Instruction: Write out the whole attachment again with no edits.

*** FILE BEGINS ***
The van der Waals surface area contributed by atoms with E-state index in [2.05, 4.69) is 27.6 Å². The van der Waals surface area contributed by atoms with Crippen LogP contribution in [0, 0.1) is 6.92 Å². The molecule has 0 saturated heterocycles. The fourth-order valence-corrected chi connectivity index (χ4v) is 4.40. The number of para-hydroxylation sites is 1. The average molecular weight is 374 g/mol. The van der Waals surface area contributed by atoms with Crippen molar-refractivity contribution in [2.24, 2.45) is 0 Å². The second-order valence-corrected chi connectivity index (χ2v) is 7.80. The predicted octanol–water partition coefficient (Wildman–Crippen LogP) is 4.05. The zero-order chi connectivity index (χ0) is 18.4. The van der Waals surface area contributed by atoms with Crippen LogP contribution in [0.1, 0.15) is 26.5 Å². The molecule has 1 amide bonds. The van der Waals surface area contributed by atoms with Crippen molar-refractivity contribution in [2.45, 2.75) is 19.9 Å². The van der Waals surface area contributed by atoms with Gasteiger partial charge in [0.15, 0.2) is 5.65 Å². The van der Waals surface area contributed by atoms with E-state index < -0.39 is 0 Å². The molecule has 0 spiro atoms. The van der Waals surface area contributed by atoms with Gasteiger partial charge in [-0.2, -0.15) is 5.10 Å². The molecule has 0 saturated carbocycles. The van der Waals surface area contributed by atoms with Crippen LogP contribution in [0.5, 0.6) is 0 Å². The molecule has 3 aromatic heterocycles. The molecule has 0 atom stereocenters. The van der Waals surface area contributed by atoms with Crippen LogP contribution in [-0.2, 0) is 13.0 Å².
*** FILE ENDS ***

The van der Waals surface area contributed by atoms with E-state index in [2.05, 4.69) is 27.6 Å². The van der Waals surface area contributed by atoms with Crippen LogP contribution in [0, 0.1) is 6.92 Å². The molecule has 0 saturated heterocycles. The fourth-order valence-corrected chi connectivity index (χ4v) is 4.40. The number of para-hydroxylation sites is 1. The average molecular weight is 374 g/mol. The van der Waals surface area contributed by atoms with Crippen molar-refractivity contribution in [2.24, 2.45) is 0 Å². The second-order valence-corrected chi connectivity index (χ2v) is 7.80. The predicted octanol–water partition coefficient (Wildman–Crippen LogP) is 4.05. The zero-order chi connectivity index (χ0) is 18.4. The van der Waals surface area contributed by atoms with Crippen LogP contribution in [0.1, 0.15) is 26.5 Å². The molecule has 1 amide bonds. The van der Waals surface area contributed by atoms with Crippen molar-refractivity contribution in [2.45, 2.75) is 19.9 Å². The van der Waals surface area contributed by atoms with Gasteiger partial charge in [0.15, 0.2) is 5.65 Å². The van der Waals surface area contributed by atoms with E-state index < -0.39 is 0 Å². The molecule has 0 spiro atoms. The van der Waals surface area contributed by atoms with Gasteiger partial charge in [-0.2, -0.15) is 5.10 Å². The molecule has 0 saturated carbocycles. The van der Waals surface area contributed by atoms with Crippen LogP contribution in [0.5, 0.6) is 0 Å². The molecule has 3 aromatic heterocycles. The molecule has 0 atom stereocenters. The van der Waals surface area contributed by atoms with Crippen LogP contribution in [-0.2, 0) is 13.0 Å².